Now, without knowing anything about the original data and relying only on your reading comprehension, when you see "known fetal abnormality" what does that tell you? That's right, it means we only have fetal abnormality information for 2% of cases.

Looking at the actual report, you know, the same report Dr. Don Oliver read but chose to lie about, we notice that (emphasis mine):

Table 54, to the right, illustrates the number of abortions that were performed with the knowledge that a fetal abnormality existed. Of the abortions performed in 2004, 16 or 2 percent of the forms indicated that there was a fetal abnormality present at the time of the abortion. Most of the forms indicated that it was unknown if a fetal abnormality was present at the time of the abortion.

Induced Abortions Occurring in South Dakota by Fetal Abnormality, 2004

Presence of Fetal Abnormality Number... Percentage

Yes 16..........2.0%

No/Unknown 798........98.0%

Total 814.......100%


I don't know what percentage of abortions in SD were done because of rape, incest or abnormalities with the fetus. And neither does Dr. Don Oliver.

One thing I do know: This ad is a great disservice to the people of SD.

More on the ad here*, here, and here. [Contact info for some of the MDs in the ad here and here.]

* Just for the record, the article by Jonathan Cohn in The New Republic linked by Feministing contains incorrect information. [I wasn't able to find any contact info for Mr. Cohn, so I'm posting the correction here.]

From the article:

The figure, 96 percent, comes from survey findings that only 4 percent of abortions are performed because of rape, incest, or concerns over the mother's health.


That's incorrect. From the South Dakota Department of Health, Office of Data, Statistics, and Vital Records (.pdf) report, in 2004 we have:

-- pregnancy was a result of rape or incest 23.....1.8%
-- mother’s emotional health was at risk 119.....9.3%
-- mother would suffer substantial and irreversible impairment of a major bodily function if the pregnancy continued 29.....2.3%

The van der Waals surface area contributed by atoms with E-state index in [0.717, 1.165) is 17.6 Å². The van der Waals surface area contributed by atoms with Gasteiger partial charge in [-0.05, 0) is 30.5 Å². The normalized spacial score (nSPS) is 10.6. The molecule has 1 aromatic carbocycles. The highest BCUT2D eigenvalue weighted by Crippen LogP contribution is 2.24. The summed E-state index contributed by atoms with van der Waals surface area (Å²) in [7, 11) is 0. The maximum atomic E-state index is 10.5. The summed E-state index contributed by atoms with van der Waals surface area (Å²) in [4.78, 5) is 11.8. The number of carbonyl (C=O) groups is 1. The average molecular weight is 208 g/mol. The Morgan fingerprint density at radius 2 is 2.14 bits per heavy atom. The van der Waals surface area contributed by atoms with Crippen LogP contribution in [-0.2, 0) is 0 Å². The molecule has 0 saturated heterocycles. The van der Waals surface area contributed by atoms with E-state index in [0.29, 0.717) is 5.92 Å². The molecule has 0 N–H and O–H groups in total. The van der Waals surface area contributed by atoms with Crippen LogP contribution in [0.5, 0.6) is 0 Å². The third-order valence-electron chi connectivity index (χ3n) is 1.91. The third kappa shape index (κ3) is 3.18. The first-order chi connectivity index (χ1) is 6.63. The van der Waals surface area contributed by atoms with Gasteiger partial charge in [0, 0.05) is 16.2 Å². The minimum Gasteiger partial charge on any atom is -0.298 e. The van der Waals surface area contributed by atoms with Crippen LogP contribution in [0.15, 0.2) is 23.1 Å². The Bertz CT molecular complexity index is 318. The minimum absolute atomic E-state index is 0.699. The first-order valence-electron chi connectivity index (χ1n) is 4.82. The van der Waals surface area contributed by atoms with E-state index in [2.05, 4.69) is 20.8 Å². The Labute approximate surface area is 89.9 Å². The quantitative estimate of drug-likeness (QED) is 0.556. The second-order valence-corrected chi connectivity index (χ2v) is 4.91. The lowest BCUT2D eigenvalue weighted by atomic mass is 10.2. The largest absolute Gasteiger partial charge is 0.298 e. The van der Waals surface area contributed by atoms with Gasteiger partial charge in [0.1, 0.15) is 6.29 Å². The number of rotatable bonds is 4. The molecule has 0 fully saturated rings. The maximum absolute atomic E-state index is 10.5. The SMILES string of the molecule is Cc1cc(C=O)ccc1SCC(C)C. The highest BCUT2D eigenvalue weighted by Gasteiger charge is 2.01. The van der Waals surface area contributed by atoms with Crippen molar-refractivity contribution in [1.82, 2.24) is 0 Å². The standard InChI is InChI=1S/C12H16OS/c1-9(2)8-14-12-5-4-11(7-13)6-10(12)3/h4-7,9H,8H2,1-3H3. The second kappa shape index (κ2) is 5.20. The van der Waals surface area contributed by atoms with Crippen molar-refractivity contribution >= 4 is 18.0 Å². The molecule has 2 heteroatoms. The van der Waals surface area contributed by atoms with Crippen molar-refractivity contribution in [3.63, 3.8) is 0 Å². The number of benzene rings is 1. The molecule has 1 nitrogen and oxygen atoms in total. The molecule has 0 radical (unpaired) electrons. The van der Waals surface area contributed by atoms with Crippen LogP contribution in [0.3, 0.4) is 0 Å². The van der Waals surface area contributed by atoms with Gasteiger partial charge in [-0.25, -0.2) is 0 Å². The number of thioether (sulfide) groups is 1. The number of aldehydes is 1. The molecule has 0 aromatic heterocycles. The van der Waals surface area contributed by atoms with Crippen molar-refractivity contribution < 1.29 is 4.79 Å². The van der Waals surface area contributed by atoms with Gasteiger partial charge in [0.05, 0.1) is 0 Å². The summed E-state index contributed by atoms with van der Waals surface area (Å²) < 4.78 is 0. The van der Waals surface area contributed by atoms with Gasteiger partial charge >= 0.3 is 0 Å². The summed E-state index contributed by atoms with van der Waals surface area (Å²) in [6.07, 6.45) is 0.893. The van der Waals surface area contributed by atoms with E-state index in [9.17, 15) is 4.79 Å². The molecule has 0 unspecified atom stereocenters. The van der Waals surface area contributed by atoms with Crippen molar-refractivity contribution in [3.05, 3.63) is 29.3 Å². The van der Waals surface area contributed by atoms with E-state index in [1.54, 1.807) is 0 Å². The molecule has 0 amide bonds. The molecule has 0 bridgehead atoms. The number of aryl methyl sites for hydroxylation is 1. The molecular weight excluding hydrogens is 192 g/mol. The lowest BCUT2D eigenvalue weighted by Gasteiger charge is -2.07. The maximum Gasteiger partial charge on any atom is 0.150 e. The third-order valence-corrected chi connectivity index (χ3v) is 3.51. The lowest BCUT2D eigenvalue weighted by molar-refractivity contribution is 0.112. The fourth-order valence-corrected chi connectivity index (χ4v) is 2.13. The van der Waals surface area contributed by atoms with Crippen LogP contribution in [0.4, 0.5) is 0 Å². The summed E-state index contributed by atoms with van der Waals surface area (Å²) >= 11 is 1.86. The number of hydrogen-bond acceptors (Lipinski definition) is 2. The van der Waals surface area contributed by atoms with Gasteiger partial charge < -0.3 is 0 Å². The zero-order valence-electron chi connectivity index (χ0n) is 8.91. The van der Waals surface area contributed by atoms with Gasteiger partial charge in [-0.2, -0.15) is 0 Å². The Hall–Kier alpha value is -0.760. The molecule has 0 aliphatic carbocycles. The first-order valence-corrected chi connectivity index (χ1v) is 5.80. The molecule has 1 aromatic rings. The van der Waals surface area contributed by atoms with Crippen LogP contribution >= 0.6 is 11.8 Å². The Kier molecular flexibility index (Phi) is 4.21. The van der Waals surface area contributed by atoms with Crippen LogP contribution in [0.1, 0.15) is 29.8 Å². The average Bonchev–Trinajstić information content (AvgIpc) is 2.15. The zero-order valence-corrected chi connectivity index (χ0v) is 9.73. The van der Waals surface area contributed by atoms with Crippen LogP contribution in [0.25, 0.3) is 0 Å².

That's 13.4% of abortions performed because of rape, incest, or concerns over the mother's health. While Mr. Cohn's point stands, it's still important to use accurate data.

2 Comments:

At 2:21 AM, Blogger star7girl7 said...

Thirteen percent sounds like such a tiny number. Insignificant, almost. And yet, thirteen percent is more than one in eight. So out of every eight women who had abortions in South Dakota in 2004, one did it because of rape, incest, or concerns over the mother's health. Throw in known fetal abnormality, and you've got one in seven.

Some more numbers: 81.5% - about 4 out of 5 - of the women were age 20 or older - presumably old enough to make responsible decisions, and not the stereotypical irresponsible teen.

More than half of the women have at least one living child, so they presumability have a good sense of what having a child entails.

And what's up with combining convenience and socio-economic reasons in the rhetoric? They're hardly the same thing, are they?

Almost HALF of the women stated they could not afford the child. HALF. How sad.

 
At 2:55 PM, Anonymous Anonymous said...

The reason they use the 4% figure is because they exclude emotional damage. They simply could not care less about that.

These folks have been told they must ignore their own morality and adopt the morality of their preachers and leaders. For some reason a lot of people readily do that. This results in people without a personal morality and therefore cruelty among such people is commonplace because they answer morally to others, not to themselves.